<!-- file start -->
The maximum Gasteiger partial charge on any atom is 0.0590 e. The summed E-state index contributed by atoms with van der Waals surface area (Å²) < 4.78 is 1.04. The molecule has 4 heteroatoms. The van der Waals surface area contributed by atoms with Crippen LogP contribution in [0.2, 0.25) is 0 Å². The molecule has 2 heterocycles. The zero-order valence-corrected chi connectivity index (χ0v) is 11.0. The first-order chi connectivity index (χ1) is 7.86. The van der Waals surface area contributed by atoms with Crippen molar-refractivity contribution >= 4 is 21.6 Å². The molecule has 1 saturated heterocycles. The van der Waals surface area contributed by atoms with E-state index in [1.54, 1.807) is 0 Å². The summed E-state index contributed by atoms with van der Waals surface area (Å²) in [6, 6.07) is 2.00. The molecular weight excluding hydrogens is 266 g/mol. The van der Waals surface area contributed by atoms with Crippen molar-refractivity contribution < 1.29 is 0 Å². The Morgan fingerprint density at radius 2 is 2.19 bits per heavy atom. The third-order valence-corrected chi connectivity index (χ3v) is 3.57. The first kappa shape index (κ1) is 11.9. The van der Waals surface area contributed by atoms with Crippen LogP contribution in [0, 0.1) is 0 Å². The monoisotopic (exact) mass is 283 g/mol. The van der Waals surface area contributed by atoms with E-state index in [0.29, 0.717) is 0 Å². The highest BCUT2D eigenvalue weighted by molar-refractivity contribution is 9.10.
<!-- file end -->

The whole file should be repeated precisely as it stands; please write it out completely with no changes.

The maximum Gasteiger partial charge on any atom is 0.0590 e. The summed E-state index contributed by atoms with van der Waals surface area (Å²) < 4.78 is 1.04. The molecule has 4 heteroatoms. The van der Waals surface area contributed by atoms with Crippen LogP contribution in [0.2, 0.25) is 0 Å². The molecule has 2 heterocycles. The zero-order valence-corrected chi connectivity index (χ0v) is 11.0. The first-order chi connectivity index (χ1) is 7.86. The van der Waals surface area contributed by atoms with Crippen molar-refractivity contribution >= 4 is 21.6 Å². The molecule has 1 saturated heterocycles. The van der Waals surface area contributed by atoms with E-state index in [1.54, 1.807) is 0 Å². The summed E-state index contributed by atoms with van der Waals surface area (Å²) in [6, 6.07) is 2.00. The molecular weight excluding hydrogens is 266 g/mol. The van der Waals surface area contributed by atoms with Crippen molar-refractivity contribution < 1.29 is 0 Å². The Morgan fingerprint density at radius 2 is 2.19 bits per heavy atom. The third-order valence-corrected chi connectivity index (χ3v) is 3.57. The first kappa shape index (κ1) is 11.9. The van der Waals surface area contributed by atoms with Crippen LogP contribution in [0, 0.1) is 0 Å². The monoisotopic (exact) mass is 283 g/mol. The van der Waals surface area contributed by atoms with E-state index in [0.29, 0.717) is 0 Å². The highest BCUT2D eigenvalue weighted by molar-refractivity contribution is 9.10.